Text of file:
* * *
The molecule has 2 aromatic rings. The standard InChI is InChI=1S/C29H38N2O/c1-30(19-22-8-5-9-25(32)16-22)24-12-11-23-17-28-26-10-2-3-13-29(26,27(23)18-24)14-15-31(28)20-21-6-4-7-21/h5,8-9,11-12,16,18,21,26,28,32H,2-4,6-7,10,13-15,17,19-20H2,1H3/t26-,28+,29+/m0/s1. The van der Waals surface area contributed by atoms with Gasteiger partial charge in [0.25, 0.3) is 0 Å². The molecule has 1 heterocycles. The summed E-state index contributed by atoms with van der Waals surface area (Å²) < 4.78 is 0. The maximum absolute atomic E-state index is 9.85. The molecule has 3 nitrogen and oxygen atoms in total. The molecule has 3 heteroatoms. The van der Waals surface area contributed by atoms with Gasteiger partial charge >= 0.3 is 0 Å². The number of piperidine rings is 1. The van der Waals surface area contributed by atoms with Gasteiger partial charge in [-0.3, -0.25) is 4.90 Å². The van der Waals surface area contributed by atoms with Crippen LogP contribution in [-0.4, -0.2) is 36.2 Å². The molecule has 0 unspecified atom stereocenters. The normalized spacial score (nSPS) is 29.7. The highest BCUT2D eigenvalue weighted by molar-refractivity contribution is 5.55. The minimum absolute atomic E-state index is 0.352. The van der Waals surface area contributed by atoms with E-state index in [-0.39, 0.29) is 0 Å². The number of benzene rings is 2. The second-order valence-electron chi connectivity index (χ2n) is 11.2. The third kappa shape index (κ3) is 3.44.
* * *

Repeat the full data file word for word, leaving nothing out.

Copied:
The molecule has 2 aromatic rings. The standard InChI is InChI=1S/C29H38N2O/c1-30(19-22-8-5-9-25(32)16-22)24-12-11-23-17-28-26-10-2-3-13-29(26,27(23)18-24)14-15-31(28)20-21-6-4-7-21/h5,8-9,11-12,16,18,21,26,28,32H,2-4,6-7,10,13-15,17,19-20H2,1H3/t26-,28+,29+/m0/s1. The van der Waals surface area contributed by atoms with Gasteiger partial charge in [0.25, 0.3) is 0 Å². The molecule has 1 heterocycles. The summed E-state index contributed by atoms with van der Waals surface area (Å²) < 4.78 is 0. The maximum absolute atomic E-state index is 9.85. The molecule has 3 nitrogen and oxygen atoms in total. The molecule has 3 heteroatoms. The van der Waals surface area contributed by atoms with Gasteiger partial charge >= 0.3 is 0 Å². The number of piperidine rings is 1. The van der Waals surface area contributed by atoms with Gasteiger partial charge in [-0.3, -0.25) is 4.90 Å². The van der Waals surface area contributed by atoms with Crippen LogP contribution in [-0.4, -0.2) is 36.2 Å². The molecule has 0 unspecified atom stereocenters. The normalized spacial score (nSPS) is 29.7. The highest BCUT2D eigenvalue weighted by molar-refractivity contribution is 5.55. The minimum absolute atomic E-state index is 0.352. The van der Waals surface area contributed by atoms with E-state index in [-0.39, 0.29) is 0 Å². The number of benzene rings is 2. The second-order valence-electron chi connectivity index (χ2n) is 11.2. The third kappa shape index (κ3) is 3.44.